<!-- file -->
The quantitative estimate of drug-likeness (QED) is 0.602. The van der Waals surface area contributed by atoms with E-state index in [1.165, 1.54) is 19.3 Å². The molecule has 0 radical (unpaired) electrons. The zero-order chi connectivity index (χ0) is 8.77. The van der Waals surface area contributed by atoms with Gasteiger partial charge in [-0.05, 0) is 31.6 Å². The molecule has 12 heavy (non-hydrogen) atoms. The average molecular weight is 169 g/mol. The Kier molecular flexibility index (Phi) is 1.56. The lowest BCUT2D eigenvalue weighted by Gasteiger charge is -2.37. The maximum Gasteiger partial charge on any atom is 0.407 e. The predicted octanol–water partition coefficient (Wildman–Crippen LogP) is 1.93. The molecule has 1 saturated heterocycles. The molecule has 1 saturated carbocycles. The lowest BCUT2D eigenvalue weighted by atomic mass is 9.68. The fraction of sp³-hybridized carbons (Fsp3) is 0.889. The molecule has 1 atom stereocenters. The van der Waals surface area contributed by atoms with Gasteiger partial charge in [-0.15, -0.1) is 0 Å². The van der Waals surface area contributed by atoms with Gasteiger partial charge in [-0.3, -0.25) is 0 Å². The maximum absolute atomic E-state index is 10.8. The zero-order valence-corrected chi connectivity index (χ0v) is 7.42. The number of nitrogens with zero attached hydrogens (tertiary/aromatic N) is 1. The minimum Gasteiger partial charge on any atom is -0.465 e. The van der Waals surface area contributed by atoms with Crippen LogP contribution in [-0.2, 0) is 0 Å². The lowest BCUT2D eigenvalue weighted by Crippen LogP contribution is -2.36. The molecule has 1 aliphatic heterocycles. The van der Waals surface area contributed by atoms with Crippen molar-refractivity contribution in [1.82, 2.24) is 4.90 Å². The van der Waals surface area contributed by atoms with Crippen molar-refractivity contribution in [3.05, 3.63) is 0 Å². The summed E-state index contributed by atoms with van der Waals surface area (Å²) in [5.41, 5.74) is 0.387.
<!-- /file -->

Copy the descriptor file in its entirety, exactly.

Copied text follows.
The quantitative estimate of drug-likeness (QED) is 0.602. The van der Waals surface area contributed by atoms with E-state index in [1.165, 1.54) is 19.3 Å². The molecule has 0 radical (unpaired) electrons. The zero-order chi connectivity index (χ0) is 8.77. The van der Waals surface area contributed by atoms with Gasteiger partial charge in [-0.05, 0) is 31.6 Å². The molecule has 12 heavy (non-hydrogen) atoms. The average molecular weight is 169 g/mol. The Kier molecular flexibility index (Phi) is 1.56. The lowest BCUT2D eigenvalue weighted by Gasteiger charge is -2.37. The maximum Gasteiger partial charge on any atom is 0.407 e. The predicted octanol–water partition coefficient (Wildman–Crippen LogP) is 1.93. The molecule has 1 saturated heterocycles. The molecule has 1 saturated carbocycles. The lowest BCUT2D eigenvalue weighted by atomic mass is 9.68. The fraction of sp³-hybridized carbons (Fsp3) is 0.889. The molecule has 1 atom stereocenters. The van der Waals surface area contributed by atoms with Gasteiger partial charge in [-0.15, -0.1) is 0 Å². The van der Waals surface area contributed by atoms with Gasteiger partial charge in [-0.3, -0.25) is 0 Å². The maximum absolute atomic E-state index is 10.8. The zero-order valence-corrected chi connectivity index (χ0v) is 7.42. The number of nitrogens with zero attached hydrogens (tertiary/aromatic N) is 1. The minimum Gasteiger partial charge on any atom is -0.465 e. The van der Waals surface area contributed by atoms with Crippen LogP contribution in [-0.2, 0) is 0 Å². The lowest BCUT2D eigenvalue weighted by Crippen LogP contribution is -2.36. The molecule has 1 aliphatic heterocycles. The van der Waals surface area contributed by atoms with Crippen molar-refractivity contribution in [1.82, 2.24) is 4.90 Å². The van der Waals surface area contributed by atoms with Crippen molar-refractivity contribution in [3.05, 3.63) is 0 Å². The summed E-state index contributed by atoms with van der Waals surface area (Å²) in [5.41, 5.74) is 0.387.